Burnout Among Physicians Increasing

Other studies, including Medscape’sLifestyle Report 2017: Race and Ethnicity, Bias and Burnout,” confirm an upward trend in burnout rates among US physicians. In the Medscape study, 51% of physicians surveyed reporting being “burned out,” defined as a loss of enthusiasm for work, feelings of cynicism, and a low sense of personal accomplishment. Since the Medscape Lifestyle Report first queried physicians about burnout in 2013, the number of providers reporting burnout has increased 25%.

Physician burnout has been attributed to a variety of factors, including:

  • Excessive workloads;
  • Financial stress;
  • Extra hours spent on clerical work or EHR-related tasks; and,
  • Loss of human-to-human interaction between physician and patient.

Robert Lum, MD, an Oxnard, Calif.-based radiation oncologist, blames the shift to corporate-owned medical practices for some of the reported increases in burnout among physicians. Lum told the Ventura County Star he stays upbeat by never losing sight of why he became a physician.

“If you focus on the reason you went into medicine in the first place, which is to help people and marvel at the miracles modern medicine is able to do, then you’ll have less burnout,” he said.

Nevertheless, other solutions also can help. Clinical laboratories play a key role in maximizing physician/patient encounters. By extension, physicians and laboratories are linked in unique ways that enable labs to reduce physician burden and ensure positive healthcare outcomes.

—Andrea Downing Peck

Related Information:

Physician Burnout, Well-being, and Work Unit Safety Grades in Relationship to Reported Medical Errors

Study Suggests Medical Errors Now the Third Leading Cause of Death in the U.S.

Medical Errors May Stem more from Physician Burnout than Unsafe Health Care Settings

Study Says Rising Doctor Burnout Means Rising Medical Errors

In a First for U.S. Academic Medical Center, Stanford Medicine Hires Chief Physician Wellness Officer

Medscape Lifestyle Report 2017: Race and Ethnicity, Bias and Burnout

Physician Burnout a Key Driver of Medical Errors


Researchers in Two Separate Studies Discover Gut Microbiome Can Affect Efficacy of Certain Cancer Drugs; Will Findings Lead to a New Clinical Laboratory Test?

If the link between certain types of gut bacteria and improved effectiveness of certain cancer treatments can be leveraged, then medical laboratories could soon have another diagnostic tool to use in supporting physicians with cancer care

From improving treatments for chronic diseases to extending lives, gut microbiome (bacteria that is part of human microbiota) has been at the forefront of developing clinical laboratory testing and anatomic pathology diagnostic technologies in recent years. Now, two studies recently published in the online journal Science confirm research that the “composition” of gut bacteria may have a significant influence on the effectiveness of certain cancer drugs.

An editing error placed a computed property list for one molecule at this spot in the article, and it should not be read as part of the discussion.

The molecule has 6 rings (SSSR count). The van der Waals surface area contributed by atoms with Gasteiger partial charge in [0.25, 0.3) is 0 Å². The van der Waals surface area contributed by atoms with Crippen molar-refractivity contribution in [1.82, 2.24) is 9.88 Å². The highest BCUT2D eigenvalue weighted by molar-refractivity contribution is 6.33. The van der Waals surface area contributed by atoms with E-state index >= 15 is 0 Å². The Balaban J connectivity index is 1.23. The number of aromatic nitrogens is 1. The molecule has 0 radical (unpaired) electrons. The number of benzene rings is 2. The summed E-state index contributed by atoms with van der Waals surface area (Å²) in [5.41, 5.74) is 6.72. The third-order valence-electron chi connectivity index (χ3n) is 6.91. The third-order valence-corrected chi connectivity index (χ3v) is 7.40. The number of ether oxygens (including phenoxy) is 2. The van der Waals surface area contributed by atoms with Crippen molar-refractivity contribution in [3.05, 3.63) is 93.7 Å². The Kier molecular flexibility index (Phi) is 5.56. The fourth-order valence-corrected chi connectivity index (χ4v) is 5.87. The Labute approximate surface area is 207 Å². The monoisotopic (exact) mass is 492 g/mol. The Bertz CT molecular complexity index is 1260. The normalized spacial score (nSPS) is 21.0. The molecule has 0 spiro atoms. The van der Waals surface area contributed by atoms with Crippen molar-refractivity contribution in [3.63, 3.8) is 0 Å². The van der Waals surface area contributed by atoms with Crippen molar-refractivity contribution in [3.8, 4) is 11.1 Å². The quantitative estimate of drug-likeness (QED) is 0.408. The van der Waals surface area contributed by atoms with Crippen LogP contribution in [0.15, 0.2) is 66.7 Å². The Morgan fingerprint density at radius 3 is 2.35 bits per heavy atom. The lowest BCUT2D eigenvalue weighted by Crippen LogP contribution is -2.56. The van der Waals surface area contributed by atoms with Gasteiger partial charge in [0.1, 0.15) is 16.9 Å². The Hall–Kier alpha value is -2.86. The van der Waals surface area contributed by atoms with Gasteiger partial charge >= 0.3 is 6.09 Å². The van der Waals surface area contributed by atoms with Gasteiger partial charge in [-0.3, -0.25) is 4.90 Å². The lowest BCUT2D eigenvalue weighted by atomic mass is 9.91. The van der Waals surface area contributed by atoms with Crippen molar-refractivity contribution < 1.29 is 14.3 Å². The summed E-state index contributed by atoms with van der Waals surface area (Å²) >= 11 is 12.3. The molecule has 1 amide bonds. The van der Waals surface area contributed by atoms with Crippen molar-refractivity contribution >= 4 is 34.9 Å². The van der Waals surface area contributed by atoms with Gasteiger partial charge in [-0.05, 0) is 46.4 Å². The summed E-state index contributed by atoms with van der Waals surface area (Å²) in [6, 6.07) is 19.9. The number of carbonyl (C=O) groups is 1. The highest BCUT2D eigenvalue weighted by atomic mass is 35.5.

The goal of both studies was to determine whether there was a link between gut bacteria and the efficacy of cancer drugs known as PD-1 inhibitors. These drugs are used for several types of cancer, including:

  • Melanoma;
  • Lung;
  • Bladder; and,
  • Stomach cancers.

They function by freeing up the immune system to attack cancer cells.

Greater Bacterial Diversity in Gut Brings Improved Response to PD-1 Inhibitors

One of the studies, “Gut Microbiome Modulates Response to Anti–PD-1 Immunotherapy in Melanoma Patients,” found that a microbiome populated with “good” bacteria can elevate the potency of certain drug treatments. The researchers discovered that the gut bacteria in patients who responded well to PD-1 inhibitors differed from that found in patients who did not respond to the treatment.

For this study, researchers at the MD Anderson Cancer Center at the University of Texas collected oral, gut, and fecal microbiome samples and tumor biopsies from 112 patients with advanced melanoma. Clinical laboratorians took the samples before and after PD-1 treatments. They divided the patients into two groups—responders and non-responders—and profiled each microbiome using genetic sequencing.

“What we found was impressive: There were major differences both in the diversity and composition of the gut microbiome in responders versus non-responders,” Jennifer Wargo, MD, MMSc, leader of the study, told STAT. “Those who did well had greater bacterial diversity in their gut, whereas those whose tumors didn’t much shrink had fewer varieties of microbes present.”

Melanoma patients who experienced success with PD-1 therapy had a more diverse microbiome and higher concentrations of bacteria known as Ruminococcus and Faecalibacterium. Patients involved in the study who did not respond well to PD-1 therapy had the presence of another bacterium called Bacteroidales.

Jennifer Wargo, MD (above center) with her team at the MD Anderson laboratories. The researchers cautioned that clinical trials are needed before a definitive conclusion can be reached on whether altering gut bacteria can improve the effectiveness of PD-1 therapy. “If you’re changing the microbiome, depending on how you do it, it may not help you—and it might harm you,” Wargo emphasized in STAT. “Don’t try this at home.” (Photo copyright: MD Anderson.)

Antibiotics Can Reduce Effectiveness of PD-1Therapy

The other study, “Gut Microbiome Influences Efficacy of PD-1-based Immunotherapy Against Epithelial Tumors,” discovered that some drug therapies were less effective in patients who were also taking antibiotics to treat infections shortly before beginning treatment with PD-1 drugs.

Researchers for this study, led by Laurence Zitvogel, MD, PhD, of the Gustave Roussy Cancer Campus in Villejuif, France, examined 249 patients who were given a PD-1 inhibitor for lung, kidney, or urinary tract cancers. A little over one fourth of these patients had recently taken antibiotics, which can strip the gut of essential bacteria necessary to treat infections.